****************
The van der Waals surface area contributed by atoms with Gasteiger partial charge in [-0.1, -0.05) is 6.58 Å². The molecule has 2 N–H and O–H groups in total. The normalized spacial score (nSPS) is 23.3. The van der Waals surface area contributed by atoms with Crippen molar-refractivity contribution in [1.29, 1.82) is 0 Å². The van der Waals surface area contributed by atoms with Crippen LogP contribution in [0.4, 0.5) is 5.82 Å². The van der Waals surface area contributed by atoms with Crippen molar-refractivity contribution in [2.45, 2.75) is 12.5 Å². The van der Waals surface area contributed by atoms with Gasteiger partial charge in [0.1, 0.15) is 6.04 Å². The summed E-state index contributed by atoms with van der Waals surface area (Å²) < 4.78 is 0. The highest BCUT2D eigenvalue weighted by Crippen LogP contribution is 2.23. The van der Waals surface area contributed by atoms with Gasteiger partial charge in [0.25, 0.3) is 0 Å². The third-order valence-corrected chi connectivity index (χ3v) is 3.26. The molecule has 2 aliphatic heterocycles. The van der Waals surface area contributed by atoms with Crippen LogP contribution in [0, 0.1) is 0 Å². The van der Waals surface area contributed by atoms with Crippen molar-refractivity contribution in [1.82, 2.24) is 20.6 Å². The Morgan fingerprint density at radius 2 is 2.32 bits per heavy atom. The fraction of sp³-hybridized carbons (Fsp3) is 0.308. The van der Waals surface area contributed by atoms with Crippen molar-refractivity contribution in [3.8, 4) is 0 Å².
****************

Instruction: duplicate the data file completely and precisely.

The van der Waals surface area contributed by atoms with Gasteiger partial charge in [-0.1, -0.05) is 6.58 Å². The molecule has 2 N–H and O–H groups in total. The normalized spacial score (nSPS) is 23.3. The van der Waals surface area contributed by atoms with Crippen molar-refractivity contribution in [1.29, 1.82) is 0 Å². The van der Waals surface area contributed by atoms with Crippen LogP contribution in [0.4, 0.5) is 5.82 Å². The van der Waals surface area contributed by atoms with Crippen molar-refractivity contribution in [2.45, 2.75) is 12.5 Å². The van der Waals surface area contributed by atoms with Gasteiger partial charge in [0.1, 0.15) is 6.04 Å². The summed E-state index contributed by atoms with van der Waals surface area (Å²) < 4.78 is 0. The highest BCUT2D eigenvalue weighted by Crippen LogP contribution is 2.23. The van der Waals surface area contributed by atoms with Gasteiger partial charge in [0.25, 0.3) is 0 Å². The third-order valence-corrected chi connectivity index (χ3v) is 3.26. The molecule has 2 aliphatic heterocycles. The van der Waals surface area contributed by atoms with Crippen LogP contribution in [0, 0.1) is 0 Å². The van der Waals surface area contributed by atoms with Crippen molar-refractivity contribution in [1.82, 2.24) is 20.6 Å². The Morgan fingerprint density at radius 2 is 2.32 bits per heavy atom. The fraction of sp³-hybridized carbons (Fsp3) is 0.308. The van der Waals surface area contributed by atoms with Crippen molar-refractivity contribution in [3.8, 4) is 0 Å².